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The Necessary Angel: Essays on Reality and the Imaginationby Wallace Stevens
Inscrutable poet-of-ideas Wallace Stevens is a deepening favorite of mine. This, despite the fact that I don't always understand his poems. This, despite the fact that even when I think I might understand, the precision of a world glimpsed in a "jar from Tennessee" is not an easy thing to reconcile. Still, I never weary of my attempt to gather the enigmatic Stevens ever closer. These seven essays, which were "written to be spoken" (with the exception of one) and "intended to disclose definitions of poetry," are invigorating forays into the possibilities of imagination and the poetic form. Intrepid readers will find a dollhouse view of Stevens's poetics — and perhaps their own. An arbitrary suggestion: Start with the sixth essay, "Imagination as Value."
About the Author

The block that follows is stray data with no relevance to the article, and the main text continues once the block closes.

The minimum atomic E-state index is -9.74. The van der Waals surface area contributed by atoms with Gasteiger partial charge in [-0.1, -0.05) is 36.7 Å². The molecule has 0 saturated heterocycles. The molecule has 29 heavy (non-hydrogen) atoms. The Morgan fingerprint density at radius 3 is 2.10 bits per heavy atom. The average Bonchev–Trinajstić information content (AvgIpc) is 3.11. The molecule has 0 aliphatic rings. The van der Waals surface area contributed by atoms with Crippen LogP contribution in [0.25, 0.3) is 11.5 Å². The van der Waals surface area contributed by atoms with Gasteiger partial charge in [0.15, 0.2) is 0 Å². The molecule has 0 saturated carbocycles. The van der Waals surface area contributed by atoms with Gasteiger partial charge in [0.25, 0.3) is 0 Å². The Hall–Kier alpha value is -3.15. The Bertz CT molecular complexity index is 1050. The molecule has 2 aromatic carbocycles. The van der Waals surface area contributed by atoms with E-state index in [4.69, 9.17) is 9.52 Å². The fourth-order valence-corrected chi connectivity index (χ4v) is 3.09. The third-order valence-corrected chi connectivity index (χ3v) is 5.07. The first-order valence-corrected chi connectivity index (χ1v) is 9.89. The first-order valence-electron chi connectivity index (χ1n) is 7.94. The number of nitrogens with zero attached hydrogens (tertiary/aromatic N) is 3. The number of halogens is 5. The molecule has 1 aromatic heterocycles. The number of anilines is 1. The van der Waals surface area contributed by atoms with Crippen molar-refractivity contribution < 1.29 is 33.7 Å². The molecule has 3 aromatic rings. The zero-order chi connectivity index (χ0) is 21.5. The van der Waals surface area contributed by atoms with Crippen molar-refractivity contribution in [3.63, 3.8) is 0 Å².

Wallace Stevens was born in Reading, Pennsylvania, on October 2, 1879, and died in Hartford, Connecticut, on August 2, 1955. Although he had contributed to the Harvard Advocate while in college, he began to gain general recognition only when Harriet Monroe included four of his poems in a sepcial 1914 wartime issue of Poetry. Harmonium, his first volume of poems, was published in 1923, and was followed by Ideas of Order (1936), The Man with the Blue Guitar (1937), Parts of a World (1942), Transport to Summer (1947), The Auroras of Autumn (1950), The Necessary Angel (a volume of essays, 1951), The Collected Poems of Wallace Stevens (1954), and Opus Posthumous (first published in 1957, edited by Samuel Frued Morse; a new, revised, and corrected edition by Milton J. Bates, 1989). Mr. Stevens was awarded the Bollingen Prize in Poetry of the Yale University Library for 1949. In 1951 he won the National Book Award in Poetry for The Auroras of Autumn, in 1955 he won it a second time for The Collected Poems of Wallace Stevens, which was also awarded the Pulitzer Prize in Poetry in 1955. From 1916 on, he was associated with the Hartford Accident and Indemnity Company, of which he became vice president in 1934.
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